Citation. Lowell v. Lewis, 15 F. Cas. 1018, 1817)
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Brief Fact Summary.
Lowell (Plaintiff) must prove his pump invention is useful.
Synopsis of Rule of Law.
The usefulness requirement of the Patent Act is satisfied if the invention is not frivolous or injurious to the well-being, good policy, or sound morals of society.
Plaintiff argued that because his pump satisfies the “useful” requirement of The Patent Act of 1793 it deserved patent protection.
Is the usefulness requirement of the Patent Act satisfied if the invention is not frivolous or injurious to the well-being, good policy, or sound morals of society?
(Story, J.)Â Yes.Â The usefulness requirement of the Patent Act is satisfied if the invention is not frivolous or injurious to the well being, good policy, or sound morals of society.Â Lewis (Defendant) states that Plaintiff’s pump must surpass the pumps in common use in order to receive patent protection.Â This is not correct.Â The Patent Act of 1793 uses the term “useful invention” incidentally.Â It occurs only in the first section and is merely descriptive of the applicant’s subject matter or the applicant’s conviction.Â If the invention is mischievous or immoral, such as a method to poison or assassinate, then it would be unpatentable.Â However, if the invention steers clear of this limited category, it would be patentable.Â This is true even if the invention serves no purpose.Â In that case, the invention may sink into contempt and disregard, but it will remain patentable.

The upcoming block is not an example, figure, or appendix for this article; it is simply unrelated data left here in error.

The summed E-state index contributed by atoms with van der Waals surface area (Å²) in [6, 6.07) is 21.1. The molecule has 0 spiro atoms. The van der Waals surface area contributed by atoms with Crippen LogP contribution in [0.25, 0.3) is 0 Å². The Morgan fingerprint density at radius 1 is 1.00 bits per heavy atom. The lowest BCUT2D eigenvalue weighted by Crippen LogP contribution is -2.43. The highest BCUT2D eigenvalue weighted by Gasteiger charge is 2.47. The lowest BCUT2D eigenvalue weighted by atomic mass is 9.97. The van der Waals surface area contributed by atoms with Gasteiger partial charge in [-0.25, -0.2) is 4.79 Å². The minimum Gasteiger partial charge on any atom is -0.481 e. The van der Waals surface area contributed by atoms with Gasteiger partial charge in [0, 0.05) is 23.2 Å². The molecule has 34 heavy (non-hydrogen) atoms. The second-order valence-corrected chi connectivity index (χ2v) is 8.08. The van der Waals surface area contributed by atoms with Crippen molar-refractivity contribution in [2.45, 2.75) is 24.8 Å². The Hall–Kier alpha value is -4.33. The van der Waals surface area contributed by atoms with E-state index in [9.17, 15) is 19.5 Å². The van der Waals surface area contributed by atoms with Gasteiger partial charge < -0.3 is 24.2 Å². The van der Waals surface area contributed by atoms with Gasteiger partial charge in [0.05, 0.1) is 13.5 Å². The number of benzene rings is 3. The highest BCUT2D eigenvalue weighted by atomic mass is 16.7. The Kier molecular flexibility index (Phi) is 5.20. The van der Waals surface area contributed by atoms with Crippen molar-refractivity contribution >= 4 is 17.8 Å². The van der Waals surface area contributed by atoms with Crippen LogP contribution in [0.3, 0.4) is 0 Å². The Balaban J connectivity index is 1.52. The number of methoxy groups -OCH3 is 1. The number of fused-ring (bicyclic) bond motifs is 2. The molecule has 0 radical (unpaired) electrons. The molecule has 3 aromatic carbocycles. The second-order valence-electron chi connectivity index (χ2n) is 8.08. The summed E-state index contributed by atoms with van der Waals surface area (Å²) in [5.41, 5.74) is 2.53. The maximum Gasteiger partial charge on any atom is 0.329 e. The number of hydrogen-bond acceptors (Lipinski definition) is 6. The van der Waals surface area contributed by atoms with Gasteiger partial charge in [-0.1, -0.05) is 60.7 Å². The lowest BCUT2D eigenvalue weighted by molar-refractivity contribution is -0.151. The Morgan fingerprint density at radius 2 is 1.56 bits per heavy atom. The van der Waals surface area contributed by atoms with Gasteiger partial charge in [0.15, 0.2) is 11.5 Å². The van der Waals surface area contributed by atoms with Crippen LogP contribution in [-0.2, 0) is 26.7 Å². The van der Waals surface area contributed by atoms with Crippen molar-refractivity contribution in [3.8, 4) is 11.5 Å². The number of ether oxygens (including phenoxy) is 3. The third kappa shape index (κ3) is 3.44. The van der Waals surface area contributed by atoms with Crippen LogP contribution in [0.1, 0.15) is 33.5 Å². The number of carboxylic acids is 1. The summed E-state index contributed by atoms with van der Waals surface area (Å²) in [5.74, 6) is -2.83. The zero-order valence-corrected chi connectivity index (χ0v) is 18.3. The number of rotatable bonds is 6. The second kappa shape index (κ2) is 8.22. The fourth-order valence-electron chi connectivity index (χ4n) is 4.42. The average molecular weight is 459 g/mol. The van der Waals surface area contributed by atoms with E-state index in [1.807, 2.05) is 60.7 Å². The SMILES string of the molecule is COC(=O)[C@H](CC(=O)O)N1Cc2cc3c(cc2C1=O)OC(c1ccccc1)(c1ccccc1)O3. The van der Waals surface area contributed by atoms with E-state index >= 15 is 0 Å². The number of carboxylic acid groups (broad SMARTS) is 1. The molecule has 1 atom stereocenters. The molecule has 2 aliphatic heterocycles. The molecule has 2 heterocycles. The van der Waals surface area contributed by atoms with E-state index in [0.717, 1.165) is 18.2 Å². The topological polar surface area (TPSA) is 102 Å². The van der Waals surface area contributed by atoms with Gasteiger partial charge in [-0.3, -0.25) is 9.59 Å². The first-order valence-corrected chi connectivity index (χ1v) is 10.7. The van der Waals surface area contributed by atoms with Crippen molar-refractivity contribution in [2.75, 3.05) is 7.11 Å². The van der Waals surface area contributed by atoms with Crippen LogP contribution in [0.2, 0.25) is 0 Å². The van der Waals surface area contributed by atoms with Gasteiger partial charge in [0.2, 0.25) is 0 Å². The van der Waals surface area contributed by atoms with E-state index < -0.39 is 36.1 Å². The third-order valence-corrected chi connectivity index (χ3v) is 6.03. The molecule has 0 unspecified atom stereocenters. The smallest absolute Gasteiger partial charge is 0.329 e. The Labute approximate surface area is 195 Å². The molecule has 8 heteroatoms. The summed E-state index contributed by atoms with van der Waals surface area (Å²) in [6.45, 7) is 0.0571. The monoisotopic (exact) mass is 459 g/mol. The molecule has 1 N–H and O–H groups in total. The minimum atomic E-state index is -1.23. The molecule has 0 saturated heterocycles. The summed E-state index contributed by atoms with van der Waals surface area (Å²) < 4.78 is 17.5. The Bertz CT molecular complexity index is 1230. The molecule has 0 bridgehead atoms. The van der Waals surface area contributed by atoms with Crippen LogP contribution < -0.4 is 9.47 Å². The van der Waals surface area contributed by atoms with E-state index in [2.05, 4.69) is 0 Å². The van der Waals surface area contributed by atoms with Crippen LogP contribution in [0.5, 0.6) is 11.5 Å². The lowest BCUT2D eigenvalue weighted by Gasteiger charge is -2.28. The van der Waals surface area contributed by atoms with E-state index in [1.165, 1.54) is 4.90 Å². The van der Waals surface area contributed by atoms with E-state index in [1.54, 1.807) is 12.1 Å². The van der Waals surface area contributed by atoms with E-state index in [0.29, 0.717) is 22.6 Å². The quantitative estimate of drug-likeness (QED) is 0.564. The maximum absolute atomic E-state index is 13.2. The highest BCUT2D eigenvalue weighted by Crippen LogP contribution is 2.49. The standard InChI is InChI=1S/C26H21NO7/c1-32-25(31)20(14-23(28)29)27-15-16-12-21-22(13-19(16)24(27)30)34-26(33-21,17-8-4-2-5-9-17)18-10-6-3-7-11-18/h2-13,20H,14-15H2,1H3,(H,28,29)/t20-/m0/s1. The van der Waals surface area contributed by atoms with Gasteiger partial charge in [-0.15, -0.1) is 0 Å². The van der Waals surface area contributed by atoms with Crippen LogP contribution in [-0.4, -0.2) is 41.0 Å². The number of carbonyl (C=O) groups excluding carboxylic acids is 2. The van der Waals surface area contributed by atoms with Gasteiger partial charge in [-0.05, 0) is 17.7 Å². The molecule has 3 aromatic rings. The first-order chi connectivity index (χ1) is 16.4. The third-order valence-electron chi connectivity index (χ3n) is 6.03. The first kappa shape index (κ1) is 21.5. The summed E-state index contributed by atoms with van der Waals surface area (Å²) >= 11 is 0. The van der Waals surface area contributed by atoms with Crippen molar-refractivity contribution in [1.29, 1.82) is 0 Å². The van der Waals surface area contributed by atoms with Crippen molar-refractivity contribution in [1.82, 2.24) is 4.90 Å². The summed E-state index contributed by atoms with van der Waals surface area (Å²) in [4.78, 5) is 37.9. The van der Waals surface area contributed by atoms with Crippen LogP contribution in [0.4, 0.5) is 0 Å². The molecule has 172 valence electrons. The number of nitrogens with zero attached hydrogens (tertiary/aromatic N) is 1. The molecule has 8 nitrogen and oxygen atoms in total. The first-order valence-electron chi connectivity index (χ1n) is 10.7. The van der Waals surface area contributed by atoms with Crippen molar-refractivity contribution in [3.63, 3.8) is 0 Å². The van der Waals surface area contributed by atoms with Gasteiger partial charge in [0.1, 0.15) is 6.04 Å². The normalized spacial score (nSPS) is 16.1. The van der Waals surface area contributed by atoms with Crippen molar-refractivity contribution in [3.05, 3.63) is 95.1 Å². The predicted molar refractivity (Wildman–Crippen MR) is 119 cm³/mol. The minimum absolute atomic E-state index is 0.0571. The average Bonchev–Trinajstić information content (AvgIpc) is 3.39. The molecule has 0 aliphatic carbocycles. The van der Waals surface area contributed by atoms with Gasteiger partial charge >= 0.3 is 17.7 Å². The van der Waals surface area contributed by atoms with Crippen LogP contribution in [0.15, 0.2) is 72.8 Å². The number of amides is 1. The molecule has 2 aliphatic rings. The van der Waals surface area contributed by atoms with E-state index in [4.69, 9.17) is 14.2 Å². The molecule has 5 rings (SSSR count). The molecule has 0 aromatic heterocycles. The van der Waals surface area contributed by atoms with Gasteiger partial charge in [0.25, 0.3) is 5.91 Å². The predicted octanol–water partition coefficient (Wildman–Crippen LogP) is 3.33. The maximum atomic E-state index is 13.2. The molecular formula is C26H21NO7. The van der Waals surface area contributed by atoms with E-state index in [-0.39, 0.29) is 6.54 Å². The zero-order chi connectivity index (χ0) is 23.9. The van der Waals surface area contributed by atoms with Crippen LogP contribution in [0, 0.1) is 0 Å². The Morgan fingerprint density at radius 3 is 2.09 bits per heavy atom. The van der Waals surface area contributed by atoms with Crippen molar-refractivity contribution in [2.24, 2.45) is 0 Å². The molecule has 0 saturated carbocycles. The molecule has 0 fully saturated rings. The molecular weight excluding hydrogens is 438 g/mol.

While on the circuit in New England, Justice Story provided several influential decisions concerning U.S. patent law.Â In 1818, he explained the definition of utility by defining it as an invention that may be useful to society.Â See Bedford v. Hunt, 3 Fed. Cas. 37 (D. Mass. 1817).Â Because of this liberal standard, it is hardly surprising that utility is rarely litigated.Â Courts are not necessarily looking for something better, just different.
he “phenomena of nature” doctrine, five justices of the Supreme Court dismissed the writ on a procedural basis.Â Two other justices joined Justice Breyer in his dissent, and Chief Justice Roberts was not involved in the case.Â Because the Supreme Court refused to provide clear direction regarding patentable subject matter in the area of natural correlation, patent attorneys must be careful to interpret and distinguish between the clear disapproval expressed in the dissent and the long-standing approval of the Federal Circuit cases.